History of American Football

A short video about the history of American football may enlighten your most avid classroom fans and spark some interest in those that may not understand the sport yet. How did this sport get started? What makes it so popular today? Find out with some quick pre-planned visuals.

This other video even gets into the nitty-gritty of the sport’s rules and you can see how many students recognize the NFL theme song.

Teamwork Makes the Dream Work

Perhaps the biggest takeaways we’d like students to learn from sports are teamwork and learning to be a good sport. Teamwork is a great discussion topic for students and a time for them to share with their peers how they’ve experienced teamwork in their own lives. Use a Morning Meeting session with prompts and questions such as:

  • What does teamwork mean to you?
  • How can you show good teamwork?
  • What makes a good team?
  • Are you a good teammate? Why or why not?
  • What makes a good team leader?
  • How do you use teamwork in and outside of school?

Encourage your students to think about teamwork throughout the year with a positive poster or active games for brain breaks!

Create a Sports-Themed Bulletin Board

Football-Themed Bulletin Board - Teach Starter

Photo courtesy of fourth-grade teacher Amber of Georgia.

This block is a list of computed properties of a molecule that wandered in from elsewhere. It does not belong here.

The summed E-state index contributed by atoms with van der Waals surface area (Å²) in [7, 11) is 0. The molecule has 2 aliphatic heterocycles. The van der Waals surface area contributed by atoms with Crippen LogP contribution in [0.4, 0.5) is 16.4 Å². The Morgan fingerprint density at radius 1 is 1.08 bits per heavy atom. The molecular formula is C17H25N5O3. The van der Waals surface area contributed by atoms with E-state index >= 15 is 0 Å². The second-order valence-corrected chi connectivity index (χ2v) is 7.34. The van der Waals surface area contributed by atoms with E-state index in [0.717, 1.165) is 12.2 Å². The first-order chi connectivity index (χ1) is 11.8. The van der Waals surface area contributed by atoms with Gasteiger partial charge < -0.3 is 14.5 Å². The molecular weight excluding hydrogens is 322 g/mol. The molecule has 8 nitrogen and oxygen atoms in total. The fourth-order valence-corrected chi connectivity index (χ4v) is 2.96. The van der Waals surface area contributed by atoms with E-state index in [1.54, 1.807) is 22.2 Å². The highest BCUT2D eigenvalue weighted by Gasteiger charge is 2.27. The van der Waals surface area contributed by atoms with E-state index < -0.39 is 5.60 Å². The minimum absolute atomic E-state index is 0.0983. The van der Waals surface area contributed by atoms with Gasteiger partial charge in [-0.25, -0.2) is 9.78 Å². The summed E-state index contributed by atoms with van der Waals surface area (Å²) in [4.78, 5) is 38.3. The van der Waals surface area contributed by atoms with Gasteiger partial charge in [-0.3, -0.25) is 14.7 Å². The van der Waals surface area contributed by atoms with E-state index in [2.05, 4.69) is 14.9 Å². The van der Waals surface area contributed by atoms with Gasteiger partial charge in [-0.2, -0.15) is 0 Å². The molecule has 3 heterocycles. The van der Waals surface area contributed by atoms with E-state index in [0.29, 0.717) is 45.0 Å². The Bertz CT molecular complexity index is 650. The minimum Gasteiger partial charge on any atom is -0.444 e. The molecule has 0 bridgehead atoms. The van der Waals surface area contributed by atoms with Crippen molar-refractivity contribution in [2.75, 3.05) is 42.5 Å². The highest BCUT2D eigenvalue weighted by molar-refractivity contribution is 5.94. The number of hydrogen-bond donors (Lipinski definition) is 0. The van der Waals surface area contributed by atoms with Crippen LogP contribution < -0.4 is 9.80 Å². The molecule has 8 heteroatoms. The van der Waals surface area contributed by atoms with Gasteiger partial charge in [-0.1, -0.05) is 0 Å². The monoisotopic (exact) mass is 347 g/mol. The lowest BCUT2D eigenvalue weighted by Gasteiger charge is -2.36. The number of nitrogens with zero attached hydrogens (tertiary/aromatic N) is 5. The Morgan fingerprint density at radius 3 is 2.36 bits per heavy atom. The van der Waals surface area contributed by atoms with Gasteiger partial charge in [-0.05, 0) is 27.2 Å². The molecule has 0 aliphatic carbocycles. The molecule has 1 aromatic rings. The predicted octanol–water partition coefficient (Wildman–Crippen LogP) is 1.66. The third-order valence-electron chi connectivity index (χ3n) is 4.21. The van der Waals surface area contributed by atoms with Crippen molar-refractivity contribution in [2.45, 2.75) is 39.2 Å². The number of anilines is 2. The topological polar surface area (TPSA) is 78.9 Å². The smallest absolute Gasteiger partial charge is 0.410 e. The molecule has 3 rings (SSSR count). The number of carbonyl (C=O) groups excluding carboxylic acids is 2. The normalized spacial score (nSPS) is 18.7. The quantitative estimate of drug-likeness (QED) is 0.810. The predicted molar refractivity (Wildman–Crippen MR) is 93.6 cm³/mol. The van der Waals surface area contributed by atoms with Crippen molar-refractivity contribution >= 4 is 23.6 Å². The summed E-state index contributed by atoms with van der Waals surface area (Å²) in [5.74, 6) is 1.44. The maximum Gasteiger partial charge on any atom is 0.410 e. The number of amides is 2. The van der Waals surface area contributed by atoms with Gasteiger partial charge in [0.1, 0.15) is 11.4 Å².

Georgia fourth-grade teacher Amber shared this fun football-themed bulletin board with us! You can create your own visual celebration of the Super Bowl with your superstar students represented by paper footballs.

Amber wrote each of her students’ names on individual footballs and used a green background to create a brightly-colored field. Put your students’ goal-setting practices to work by creating a similar bulletin board with footballs representing individual student goals or classroom goals you’ve set together as a class.

Reading Goals

Reading Touchdowns Football Bulletin Board - Teach Starter

Photo courtesy of Arizona third-grade teacher Alex D.

Arizona third-grade teacher Alex D. also created a football-themed bulletin board highlighting each student’s favorite book on a football. She even included the logo for her favorite football team, the NY Giants.

You can play off of this idea by setting class reading goals and placing the footballs closer and closer to the yard lines. Reward everyone with a pizza party or extra recess when they’ve reached 20, 30, 40, 50 etc. total books or pages read depending on their grade level.

Make a Paper Football

How to Make a Paper Football - Teach Starter

Get those little hands busy with some fun football origami. Our download includes step-by-step instructions which will help students learn to read and follow directions.

Once everyone has finished making their footballs, set up a makeshift goalpost in the classroom and let the games begin! These paper toys can also serve as interactive review tools for subjects such as math, science, and history.

Football Trivia

Use one of your Morning Meeting discussions for some fun trivia! It may be easier to have a trivia session after you’ve already explained the basics of football or have watched a short video with your class: